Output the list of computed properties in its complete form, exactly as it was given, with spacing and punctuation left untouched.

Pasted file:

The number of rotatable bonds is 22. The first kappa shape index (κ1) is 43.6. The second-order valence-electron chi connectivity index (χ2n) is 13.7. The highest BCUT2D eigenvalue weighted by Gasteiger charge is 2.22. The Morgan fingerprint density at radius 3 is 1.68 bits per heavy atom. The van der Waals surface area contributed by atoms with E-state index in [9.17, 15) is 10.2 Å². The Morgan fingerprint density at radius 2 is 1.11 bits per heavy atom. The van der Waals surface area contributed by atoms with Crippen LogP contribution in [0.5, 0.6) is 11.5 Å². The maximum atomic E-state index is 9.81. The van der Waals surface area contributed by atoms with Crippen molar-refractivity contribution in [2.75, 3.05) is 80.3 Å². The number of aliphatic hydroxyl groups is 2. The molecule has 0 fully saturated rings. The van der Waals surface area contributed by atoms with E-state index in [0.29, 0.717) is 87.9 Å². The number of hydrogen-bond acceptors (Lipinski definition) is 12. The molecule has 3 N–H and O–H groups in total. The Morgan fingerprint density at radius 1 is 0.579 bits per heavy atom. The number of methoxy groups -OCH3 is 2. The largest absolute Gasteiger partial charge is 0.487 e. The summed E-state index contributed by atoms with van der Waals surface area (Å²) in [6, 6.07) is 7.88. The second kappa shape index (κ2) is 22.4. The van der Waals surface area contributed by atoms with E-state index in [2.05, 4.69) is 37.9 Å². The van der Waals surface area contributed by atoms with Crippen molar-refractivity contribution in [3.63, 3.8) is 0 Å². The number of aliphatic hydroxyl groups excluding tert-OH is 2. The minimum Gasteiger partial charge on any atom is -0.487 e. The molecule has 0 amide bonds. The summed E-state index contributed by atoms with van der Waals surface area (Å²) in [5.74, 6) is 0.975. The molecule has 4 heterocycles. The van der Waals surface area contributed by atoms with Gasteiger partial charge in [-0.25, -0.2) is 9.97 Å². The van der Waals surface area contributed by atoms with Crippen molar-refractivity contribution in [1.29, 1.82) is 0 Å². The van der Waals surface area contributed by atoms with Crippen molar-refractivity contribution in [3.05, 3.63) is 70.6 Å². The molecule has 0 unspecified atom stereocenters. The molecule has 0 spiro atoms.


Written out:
The number of rotatable bonds is 22. The first kappa shape index (κ1) is 43.6. The second-order valence-electron chi connectivity index (χ2n) is 13.7. The highest BCUT2D eigenvalue weighted by Gasteiger charge is 2.22. The Morgan fingerprint density at radius 3 is 1.68 bits per heavy atom. The van der Waals surface area contributed by atoms with E-state index in [9.17, 15) is 10.2 Å². The Morgan fingerprint density at radius 2 is 1.11 bits per heavy atom. The van der Waals surface area contributed by atoms with Crippen LogP contribution in [0.5, 0.6) is 11.5 Å². The maximum atomic E-state index is 9.81. The van der Waals surface area contributed by atoms with Crippen molar-refractivity contribution in [2.75, 3.05) is 80.3 Å². The number of aliphatic hydroxyl groups is 2. The molecule has 0 fully saturated rings. The van der Waals surface area contributed by atoms with E-state index in [0.29, 0.717) is 87.9 Å². The number of hydrogen-bond acceptors (Lipinski definition) is 12. The molecule has 3 N–H and O–H groups in total. The Morgan fingerprint density at radius 1 is 0.579 bits per heavy atom. The number of methoxy groups -OCH3 is 2. The largest absolute Gasteiger partial charge is 0.487 e. The summed E-state index contributed by atoms with van der Waals surface area (Å²) in [6, 6.07) is 7.88. The second kappa shape index (κ2) is 22.4. The van der Waals surface area contributed by atoms with E-state index in [2.05, 4.69) is 37.9 Å². The van der Waals surface area contributed by atoms with Crippen molar-refractivity contribution in [3.63, 3.8) is 0 Å². The number of aliphatic hydroxyl groups excluding tert-OH is 2. The minimum Gasteiger partial charge on any atom is -0.487 e. The molecule has 0 amide bonds. The summed E-state index contributed by atoms with van der Waals surface area (Å²) in [5.74, 6) is 0.975. The molecule has 4 heterocycles. The van der Waals surface area contributed by atoms with Gasteiger partial charge in [-0.25, -0.2) is 9.97 Å². The van der Waals surface area contributed by atoms with Crippen molar-refractivity contribution in [1.29, 1.82) is 0 Å². The van der Waals surface area contributed by atoms with Crippen molar-refractivity contribution in [3.05, 3.63) is 70.6 Å². The molecule has 0 unspecified atom stereocenters. The molecule has 0 spiro atoms.